After David acted totally mad, he slipped out of Gath, once more a man on the run.
1 Samuel 22:1 – David therefore departed from there and escaped to the cave of Adullam. And when his brothers and all his father’s house heard it, they went down there to him.
If we want to know how David felt, all alone, except for God being right there with him, read Psalm 142.
Psalm 142 – I cry out to the Lord with my voice; with my voice to the Lord, I make my supplication. (Verse 2) I pour out my complaint before Him; I declare before Him my trouble. (Verse 3) When my spirit was overwhelmed within me, then You knew my path. In the way in which I walk, they have secretly set a snare for me. (Verse 4) Look on my right hand and see, for there is no one who acknowledges me; refuge has failed me; no one cares for my soul. (Verse 5) I cried out to You, O Lord, I said, “You are my refuge, my portion in the land of the living.” (Verse 6) “Attend to my cry, for I am brought very low; deliver me from my persecutors, for they are stronger than I.” (Verse 7) “Bring my soul out of prison that I may praise Your name; the righteous shall surround me, for You shall deal bountifully with me.”
I don’t know exactly how old David was at this time, but I imagine he is still very young. He’s in a cave all alone and feeling very desperate. Yet in the midst of all this, David has not lost sight of the One who can deliver him. God is the only one who could look deep in David’s soul and give him what he needs, family. God is still sovereign. David was brought to a place where God could begin to shape and restore his life.
David may have wanted to be left alone, but we see in the first verse all his brothers, father, and the entire household, come into this cave where David is.
1 Samuel 22:2 – And everyone who was in distress, everyone in debt, and everyone who was discontented gathered to him. So he became captain over them. And there were about four hundred men with him.
That cave got mighty crowded! Wow! All those who were distressed, under pressure, in debt, couldn’t pay their bills, discontented – bitterness of soul, came to join David. The land was aching under Saul’s rule. He had overtaxed the people. He had mistreated them because he was mad (crazy) and the people would pay the consequences.
God was working in all this because before long these men would be known as “David’s mighty men of valor.” David not only turned his life around but all these that followed. David accepted the situation and made the best of it. This was no coincidence that these men showed up. They were driven there by God to fall in with His master plan.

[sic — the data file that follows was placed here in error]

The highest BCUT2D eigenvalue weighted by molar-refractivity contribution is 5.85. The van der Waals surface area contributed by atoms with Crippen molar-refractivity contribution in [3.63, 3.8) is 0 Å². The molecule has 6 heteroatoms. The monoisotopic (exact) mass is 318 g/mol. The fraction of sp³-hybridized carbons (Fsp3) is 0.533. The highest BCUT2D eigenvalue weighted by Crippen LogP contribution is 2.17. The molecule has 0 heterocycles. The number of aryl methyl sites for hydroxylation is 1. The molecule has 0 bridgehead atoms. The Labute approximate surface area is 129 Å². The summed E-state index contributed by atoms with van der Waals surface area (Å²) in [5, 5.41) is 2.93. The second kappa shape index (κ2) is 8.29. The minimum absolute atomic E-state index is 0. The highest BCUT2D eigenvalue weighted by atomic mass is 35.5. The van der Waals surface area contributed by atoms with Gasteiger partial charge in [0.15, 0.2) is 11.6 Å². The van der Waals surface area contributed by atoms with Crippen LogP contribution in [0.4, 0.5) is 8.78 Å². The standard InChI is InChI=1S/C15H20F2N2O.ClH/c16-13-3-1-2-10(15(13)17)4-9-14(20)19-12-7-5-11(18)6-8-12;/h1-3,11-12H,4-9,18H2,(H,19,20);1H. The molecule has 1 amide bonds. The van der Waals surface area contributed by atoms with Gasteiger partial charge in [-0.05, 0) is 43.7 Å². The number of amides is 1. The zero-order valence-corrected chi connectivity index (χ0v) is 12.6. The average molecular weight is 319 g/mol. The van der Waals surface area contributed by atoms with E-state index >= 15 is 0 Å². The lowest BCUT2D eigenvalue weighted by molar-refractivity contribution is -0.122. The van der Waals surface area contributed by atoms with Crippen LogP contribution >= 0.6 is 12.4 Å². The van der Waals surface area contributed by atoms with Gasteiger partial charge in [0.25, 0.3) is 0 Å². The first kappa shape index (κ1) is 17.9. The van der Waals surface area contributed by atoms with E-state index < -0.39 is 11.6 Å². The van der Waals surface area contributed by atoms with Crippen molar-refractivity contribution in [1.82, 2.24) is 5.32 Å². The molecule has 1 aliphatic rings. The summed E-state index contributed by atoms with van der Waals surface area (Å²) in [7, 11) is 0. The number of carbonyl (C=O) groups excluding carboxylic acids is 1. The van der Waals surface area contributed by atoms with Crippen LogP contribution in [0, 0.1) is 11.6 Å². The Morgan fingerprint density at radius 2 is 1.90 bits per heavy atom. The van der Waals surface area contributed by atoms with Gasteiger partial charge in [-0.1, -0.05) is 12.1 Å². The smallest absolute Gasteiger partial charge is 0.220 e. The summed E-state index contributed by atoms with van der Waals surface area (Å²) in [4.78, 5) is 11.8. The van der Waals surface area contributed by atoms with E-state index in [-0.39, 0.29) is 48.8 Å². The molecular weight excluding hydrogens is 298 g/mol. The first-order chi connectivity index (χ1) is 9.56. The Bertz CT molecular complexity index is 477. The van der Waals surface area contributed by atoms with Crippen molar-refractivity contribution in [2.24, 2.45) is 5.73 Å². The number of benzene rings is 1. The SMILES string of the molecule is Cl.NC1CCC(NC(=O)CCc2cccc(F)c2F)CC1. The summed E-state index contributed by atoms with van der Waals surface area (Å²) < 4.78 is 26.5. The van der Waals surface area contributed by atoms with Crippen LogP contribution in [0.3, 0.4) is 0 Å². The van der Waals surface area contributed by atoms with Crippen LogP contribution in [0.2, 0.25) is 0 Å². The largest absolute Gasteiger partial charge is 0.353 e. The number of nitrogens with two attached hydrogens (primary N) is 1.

David became a sort of Robin Hood. These men may have showed up unskilled in every area except complaining, but they became disciplined, courageous fighters.
David was also teaching them about the Lord as they learned to fight. Psalms 57 and 34 were written around this time. David taught his men about his God.
Do others around you know you are a follower of Christ? Do you have to tell them, or do they know by your actions?
The only way God can change a heart is for us to admit to Him that we cannot do it on our own. We need Him. David was hurting and admitted this to God. God needs us to pour our hearts out to Him. Tell Him your fears and hurts. David cried out for help and God came. Some people seldom admit to anyone that they need help let alone admit it to God.
Here’s a key thought: We have to be willing to learn what God is about to teach us. We humble ourselves under the “Might Hand of God!” David turned that lonely, desolate cave into a fighting ground for the future. We can do the same.
Jesus left the splendors of heaven to come and rescue a people who were emotional train wrecks, hopeless, dismal, and unable to save themselves, you, and me.
Always remember; the conversion of a soul is but a miracle of the moment, but the making of a saint. God isn’t about to give up on us when we don’t get it the first time. He paid too high a price for you! So don’t ever think He is not with you or for you. If we are willing to learn, He is able to teach and train us in the way we should go.
When we need someplace to go because life has just plain worn us out, remember, the Lord is our refuge—always. He will renew your strength to accomplish the task at hand. David wrote in Psalm 31:1 – “In Thee, O Lord, I have taken refuge.”
Refuge in Hebrew term speaks of a protective place, a place of safety and security.
We know that place today as Jesus, my Strength, my Rock, my Fortress, my Stronghold, and my High Tower, so much more than we can ever imagine.